I’ve just watched Young, Bright and on the Right the documentary about two participants in Tory student politics at Oxbridge. I was told beforehand that my reaction would be one of horror and in many ways it was. But not horror at the two central participants, but at the worlds they were inhabiting. I also found myself unable to stop – quite literally – bursting into tears practically every time Chris came onscreen.

Joe’s was the more moving story. His triumph was extraordinary and to find it so blocked and dented by the braying prejudice he encountered at Oxford was awful. But Joe seems to have a core of steel. I look at Joe, and I know he’s going to be OK.

Chris worries me more. Chris doesn’t have people skills and doesn’t understand people skills. At one point his Mum tries to chide him into at least pretending to have some, but he clearly doesn’t understand what she’s trying to say.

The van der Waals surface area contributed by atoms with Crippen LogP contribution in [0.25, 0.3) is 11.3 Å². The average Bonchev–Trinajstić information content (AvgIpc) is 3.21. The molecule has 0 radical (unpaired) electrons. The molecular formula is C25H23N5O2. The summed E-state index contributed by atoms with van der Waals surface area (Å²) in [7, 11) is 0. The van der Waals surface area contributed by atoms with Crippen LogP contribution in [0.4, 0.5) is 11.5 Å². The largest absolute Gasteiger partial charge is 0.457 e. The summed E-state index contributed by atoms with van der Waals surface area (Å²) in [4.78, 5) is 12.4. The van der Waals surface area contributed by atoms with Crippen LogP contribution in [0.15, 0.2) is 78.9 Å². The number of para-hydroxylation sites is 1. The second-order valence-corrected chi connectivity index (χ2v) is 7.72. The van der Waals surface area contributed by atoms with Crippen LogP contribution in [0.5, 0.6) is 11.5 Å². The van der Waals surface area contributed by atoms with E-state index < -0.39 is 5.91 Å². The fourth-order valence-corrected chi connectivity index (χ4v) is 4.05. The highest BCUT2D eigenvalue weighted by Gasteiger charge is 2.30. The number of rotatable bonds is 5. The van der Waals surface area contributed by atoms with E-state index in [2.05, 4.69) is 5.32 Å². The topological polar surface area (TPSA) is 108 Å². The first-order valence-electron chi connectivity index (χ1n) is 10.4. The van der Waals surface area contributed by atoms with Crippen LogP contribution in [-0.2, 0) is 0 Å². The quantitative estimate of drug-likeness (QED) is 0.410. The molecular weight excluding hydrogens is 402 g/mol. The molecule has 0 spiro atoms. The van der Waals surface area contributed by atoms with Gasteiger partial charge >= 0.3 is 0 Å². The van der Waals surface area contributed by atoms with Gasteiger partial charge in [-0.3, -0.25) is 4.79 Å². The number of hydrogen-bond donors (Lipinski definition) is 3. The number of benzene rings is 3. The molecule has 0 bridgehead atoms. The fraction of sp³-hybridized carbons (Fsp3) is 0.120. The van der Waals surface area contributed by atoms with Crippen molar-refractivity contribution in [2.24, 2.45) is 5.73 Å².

When the older, more confident boys are trying to subtly tell Chris he doesn’t have a chance in hell of being on their committee, he thinks they’re being encouraging. When he’s told he’s not on the committee despite there not even being enough spaces for an election, Chris believe the Chair lost the forms.

Or Chris’s projection of himself does. When you watch Chris’s hands twist over themselves again and again, when you listen to the way he talks as much as the things he says, you sense that a very real and core part of Chris knows these people he desperately wants to please will never let him in.

The last caption of the show revealed that Chris is no longer focusing on student politics. In my heart, I hope this was Chris’s choice – to get away from them before they rejected his desperately unlikely wish to be their President. But I suspect he was eased out by those with the confidence to know exactly how to do so and the viciousness not to care.